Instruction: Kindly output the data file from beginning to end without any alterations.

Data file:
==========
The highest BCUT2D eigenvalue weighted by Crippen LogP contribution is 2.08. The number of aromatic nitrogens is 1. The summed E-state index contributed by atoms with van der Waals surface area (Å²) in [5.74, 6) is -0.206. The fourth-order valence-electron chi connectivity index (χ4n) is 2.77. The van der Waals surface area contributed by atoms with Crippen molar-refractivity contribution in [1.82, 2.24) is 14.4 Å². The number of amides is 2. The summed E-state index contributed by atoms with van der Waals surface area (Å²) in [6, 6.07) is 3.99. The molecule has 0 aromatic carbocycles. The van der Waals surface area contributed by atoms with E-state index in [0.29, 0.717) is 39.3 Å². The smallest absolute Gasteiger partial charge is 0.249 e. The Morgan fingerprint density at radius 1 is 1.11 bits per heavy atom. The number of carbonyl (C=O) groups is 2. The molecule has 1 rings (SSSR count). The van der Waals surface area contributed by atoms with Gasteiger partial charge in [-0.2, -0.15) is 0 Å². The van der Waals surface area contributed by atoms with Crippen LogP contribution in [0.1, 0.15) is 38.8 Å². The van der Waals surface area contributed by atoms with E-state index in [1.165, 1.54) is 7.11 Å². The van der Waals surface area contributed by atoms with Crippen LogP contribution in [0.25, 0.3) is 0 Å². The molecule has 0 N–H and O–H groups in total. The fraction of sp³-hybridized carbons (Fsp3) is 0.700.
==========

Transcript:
The highest BCUT2D eigenvalue weighted by Crippen LogP contribution is 2.08. The number of aromatic nitrogens is 1. The summed E-state index contributed by atoms with van der Waals surface area (Å²) in [5.74, 6) is -0.206. The fourth-order valence-electron chi connectivity index (χ4n) is 2.77. The van der Waals surface area contributed by atoms with Crippen molar-refractivity contribution in [1.82, 2.24) is 14.4 Å². The number of amides is 2. The summed E-state index contributed by atoms with van der Waals surface area (Å²) in [6, 6.07) is 3.99. The molecule has 0 aromatic carbocycles. The van der Waals surface area contributed by atoms with E-state index in [0.29, 0.717) is 39.3 Å². The smallest absolute Gasteiger partial charge is 0.249 e. The Morgan fingerprint density at radius 1 is 1.11 bits per heavy atom. The number of carbonyl (C=O) groups is 2. The molecule has 1 rings (SSSR count). The van der Waals surface area contributed by atoms with Gasteiger partial charge in [-0.2, -0.15) is 0 Å². The van der Waals surface area contributed by atoms with Crippen LogP contribution in [0.1, 0.15) is 38.8 Å². The van der Waals surface area contributed by atoms with E-state index in [1.165, 1.54) is 7.11 Å². The van der Waals surface area contributed by atoms with Crippen LogP contribution in [0.25, 0.3) is 0 Å². The molecule has 0 N–H and O–H groups in total. The fraction of sp³-hybridized carbons (Fsp3) is 0.700.